Compartmentalizing What Makes Us Human: A Track-By-Track Review of The Tallest Man on Earth’s “When the Bird Sees the Solid Ground”

Our Rating

After dripping out singles throughout 2018, The Tallest Man on Earth’s open and sincere multimedia & EP project, When the Bird Sees the Solid Ground, is at last finished, giving listeners a stripped-back and soothing experience unlike anything released before.

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When it comes to playing with only the bare essentials of a song, none do it better than Swedish singer-songwriter Kristian Matsson. Performing as The Tallest Man on Earth, Matsson excels at evoking the most sincere of emotions into his audience with a refined bravado that no other modern artist possess. He achieves this with minimal intrusion, normally his beautiful lyrics and guitar melodies being the only forces behind his alluring presence.

When the Bird Sees the Solid Ground – The Tallest Man On Earth

Matsson has taken that formula and expanded upon it with his multimedia and EP project When the Bird Sees the Solid Ground. Released in installments throughout the year, this project is both unique and very in sync with Mattson’s style. Each of the five videos begins with an introduction to the song, providing the viewer an insight into his workings and what went into the track. He then performs in a stripped-back manner with only his guitar. It’s one of the most human projects out there – almost like a video chat from a family member who is eager to show you the latest happenings in their life.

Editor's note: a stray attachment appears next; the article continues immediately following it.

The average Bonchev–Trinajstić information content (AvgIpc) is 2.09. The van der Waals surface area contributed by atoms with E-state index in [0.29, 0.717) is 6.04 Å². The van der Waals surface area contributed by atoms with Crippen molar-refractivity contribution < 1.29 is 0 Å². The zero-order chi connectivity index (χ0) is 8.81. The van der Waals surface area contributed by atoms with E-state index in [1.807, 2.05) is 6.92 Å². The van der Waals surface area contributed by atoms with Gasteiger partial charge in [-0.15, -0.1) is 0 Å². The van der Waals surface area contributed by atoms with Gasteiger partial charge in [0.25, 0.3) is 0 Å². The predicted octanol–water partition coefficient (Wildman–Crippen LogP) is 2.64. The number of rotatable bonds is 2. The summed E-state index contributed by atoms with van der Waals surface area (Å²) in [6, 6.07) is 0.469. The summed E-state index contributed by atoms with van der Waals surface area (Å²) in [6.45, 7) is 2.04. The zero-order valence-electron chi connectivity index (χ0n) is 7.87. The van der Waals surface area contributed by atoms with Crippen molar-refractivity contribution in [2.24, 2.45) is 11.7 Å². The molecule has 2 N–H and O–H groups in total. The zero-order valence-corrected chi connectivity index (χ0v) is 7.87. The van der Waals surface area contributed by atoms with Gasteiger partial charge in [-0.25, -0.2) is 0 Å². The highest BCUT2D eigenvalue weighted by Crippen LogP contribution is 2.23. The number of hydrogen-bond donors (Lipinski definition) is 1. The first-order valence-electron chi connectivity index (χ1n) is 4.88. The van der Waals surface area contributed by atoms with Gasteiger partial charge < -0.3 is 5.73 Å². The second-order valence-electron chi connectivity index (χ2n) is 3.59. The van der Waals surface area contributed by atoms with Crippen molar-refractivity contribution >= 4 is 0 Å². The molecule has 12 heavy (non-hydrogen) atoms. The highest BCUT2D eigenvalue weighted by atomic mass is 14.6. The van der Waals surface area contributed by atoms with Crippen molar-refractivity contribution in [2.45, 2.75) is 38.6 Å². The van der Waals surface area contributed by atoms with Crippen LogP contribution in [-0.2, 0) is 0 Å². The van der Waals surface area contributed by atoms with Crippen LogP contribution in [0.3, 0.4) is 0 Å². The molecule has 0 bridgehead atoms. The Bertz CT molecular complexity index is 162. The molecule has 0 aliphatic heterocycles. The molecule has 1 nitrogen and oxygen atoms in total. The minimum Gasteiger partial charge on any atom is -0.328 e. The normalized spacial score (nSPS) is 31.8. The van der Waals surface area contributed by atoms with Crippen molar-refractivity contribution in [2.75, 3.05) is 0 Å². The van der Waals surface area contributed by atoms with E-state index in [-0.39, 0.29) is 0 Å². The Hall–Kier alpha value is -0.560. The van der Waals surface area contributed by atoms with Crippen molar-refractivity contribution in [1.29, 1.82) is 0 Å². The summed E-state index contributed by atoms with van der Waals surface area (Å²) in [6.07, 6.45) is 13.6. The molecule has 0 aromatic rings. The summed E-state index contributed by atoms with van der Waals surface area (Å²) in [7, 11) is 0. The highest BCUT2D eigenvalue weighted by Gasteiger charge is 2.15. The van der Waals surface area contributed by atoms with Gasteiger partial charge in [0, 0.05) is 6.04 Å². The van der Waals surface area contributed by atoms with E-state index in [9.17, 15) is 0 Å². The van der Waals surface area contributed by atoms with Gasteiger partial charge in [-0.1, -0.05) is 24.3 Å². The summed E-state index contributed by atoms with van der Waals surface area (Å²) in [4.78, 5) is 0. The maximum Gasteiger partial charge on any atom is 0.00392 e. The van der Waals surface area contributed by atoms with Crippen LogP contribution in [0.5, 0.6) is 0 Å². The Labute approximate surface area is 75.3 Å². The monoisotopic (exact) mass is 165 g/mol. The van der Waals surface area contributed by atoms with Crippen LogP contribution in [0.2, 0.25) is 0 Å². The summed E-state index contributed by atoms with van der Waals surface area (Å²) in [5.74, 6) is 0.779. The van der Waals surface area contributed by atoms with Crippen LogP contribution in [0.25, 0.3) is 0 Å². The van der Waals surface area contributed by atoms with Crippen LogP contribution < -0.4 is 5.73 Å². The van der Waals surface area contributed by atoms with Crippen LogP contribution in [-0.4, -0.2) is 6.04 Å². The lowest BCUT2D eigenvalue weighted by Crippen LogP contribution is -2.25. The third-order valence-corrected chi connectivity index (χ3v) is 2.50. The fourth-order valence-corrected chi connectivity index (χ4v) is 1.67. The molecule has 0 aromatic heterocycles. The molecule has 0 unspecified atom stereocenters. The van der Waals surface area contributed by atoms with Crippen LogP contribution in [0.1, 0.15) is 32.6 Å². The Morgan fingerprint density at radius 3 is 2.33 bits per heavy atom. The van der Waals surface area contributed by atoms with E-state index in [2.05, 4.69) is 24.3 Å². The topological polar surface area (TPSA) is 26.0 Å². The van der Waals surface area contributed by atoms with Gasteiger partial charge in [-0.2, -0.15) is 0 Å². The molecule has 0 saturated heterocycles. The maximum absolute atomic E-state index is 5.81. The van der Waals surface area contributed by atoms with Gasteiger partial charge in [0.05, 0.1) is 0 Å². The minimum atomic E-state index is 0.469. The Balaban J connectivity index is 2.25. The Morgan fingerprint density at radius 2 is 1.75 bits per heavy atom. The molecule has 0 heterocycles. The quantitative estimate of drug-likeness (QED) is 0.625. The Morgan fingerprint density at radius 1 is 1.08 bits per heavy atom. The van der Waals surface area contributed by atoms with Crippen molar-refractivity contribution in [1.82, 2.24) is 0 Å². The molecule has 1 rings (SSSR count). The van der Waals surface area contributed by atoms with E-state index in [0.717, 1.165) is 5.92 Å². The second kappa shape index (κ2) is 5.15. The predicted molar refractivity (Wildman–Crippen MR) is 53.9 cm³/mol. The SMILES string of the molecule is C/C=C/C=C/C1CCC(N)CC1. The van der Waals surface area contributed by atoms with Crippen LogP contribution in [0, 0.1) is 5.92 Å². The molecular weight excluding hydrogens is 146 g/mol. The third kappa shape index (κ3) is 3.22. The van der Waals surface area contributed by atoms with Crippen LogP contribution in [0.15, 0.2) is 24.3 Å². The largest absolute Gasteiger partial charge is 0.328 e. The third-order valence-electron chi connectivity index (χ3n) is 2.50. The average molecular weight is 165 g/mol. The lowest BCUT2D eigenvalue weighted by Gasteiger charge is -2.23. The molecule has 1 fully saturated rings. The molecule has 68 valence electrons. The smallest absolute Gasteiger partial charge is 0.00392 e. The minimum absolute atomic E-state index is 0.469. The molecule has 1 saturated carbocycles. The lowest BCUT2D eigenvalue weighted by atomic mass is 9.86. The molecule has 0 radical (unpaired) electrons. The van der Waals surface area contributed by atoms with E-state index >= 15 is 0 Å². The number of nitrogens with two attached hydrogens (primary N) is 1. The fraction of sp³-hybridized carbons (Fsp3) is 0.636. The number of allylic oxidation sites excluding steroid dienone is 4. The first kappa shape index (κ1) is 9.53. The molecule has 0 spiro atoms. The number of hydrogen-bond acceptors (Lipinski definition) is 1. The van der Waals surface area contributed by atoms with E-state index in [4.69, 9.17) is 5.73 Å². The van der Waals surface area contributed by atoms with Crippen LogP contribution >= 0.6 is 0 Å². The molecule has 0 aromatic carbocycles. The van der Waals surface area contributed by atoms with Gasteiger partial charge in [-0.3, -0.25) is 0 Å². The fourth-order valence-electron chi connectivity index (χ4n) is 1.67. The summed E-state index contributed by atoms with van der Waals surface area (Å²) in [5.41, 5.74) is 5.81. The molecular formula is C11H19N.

Each performance is a melancholic journey that holds an unimaginable amount of sincerity and beauty to it. From being absent in one’s own life to the self-doubt that lingers in all of our minds, Mattson is at his most personal, and the payoff is extraordinary. Additionally, a studio version of each track is released that is as captivating as his homey, almost in real-time performance shown in his videos. With the studio version, listeners can expect subdued brass accompaniment sprinkled throughout, something that was introduced in his 2015 album Dark Bird Is Home.

Each video has a charm to it, almost feeling as if the performance is private and just for the viewer. The intimacy Mattson brings with When the Bird Sees the Solid Ground is admirable and a work of art that is not to be missed.

Listen: ‘When the Bird Sees the Solid Ground’ – The Tallest Man On Earth



An Ocean

The first track is a calming ballad that utilizes soft yet powerful electric guitar playing that is later joined by a brass arrangement that brings an additional layer to fall in love with. There is a nostalgia factor that surrounds the track, sounding reminiscent of previous albums while still being brand new and fresh.

Oh, somewhere in this stubborn light
Over the waves and troubles now
I look out for yours like you’ll for mine
So deep in the arms of the ocean now, mmm
When the bird sees the solid ground, mmm

His lyricism is as enamoring as ever, providing listeners with a gateway into a perfect and imagined world created by Mattson’s own hand. In the video, Mattson provides a background behind the meaning of the track and the project as a whole.

He talks about his dreams of learning “how to fly, lift off and levitate a little… being so much in the present moment you can just do anything.” He later adds “because self-doubt feeds on the past and the future, so you can just do it… but if you doubt yourself, you go straight back onto the ground, which reminds me of love.”

I’ve been counting on
The wind would know where I’m going to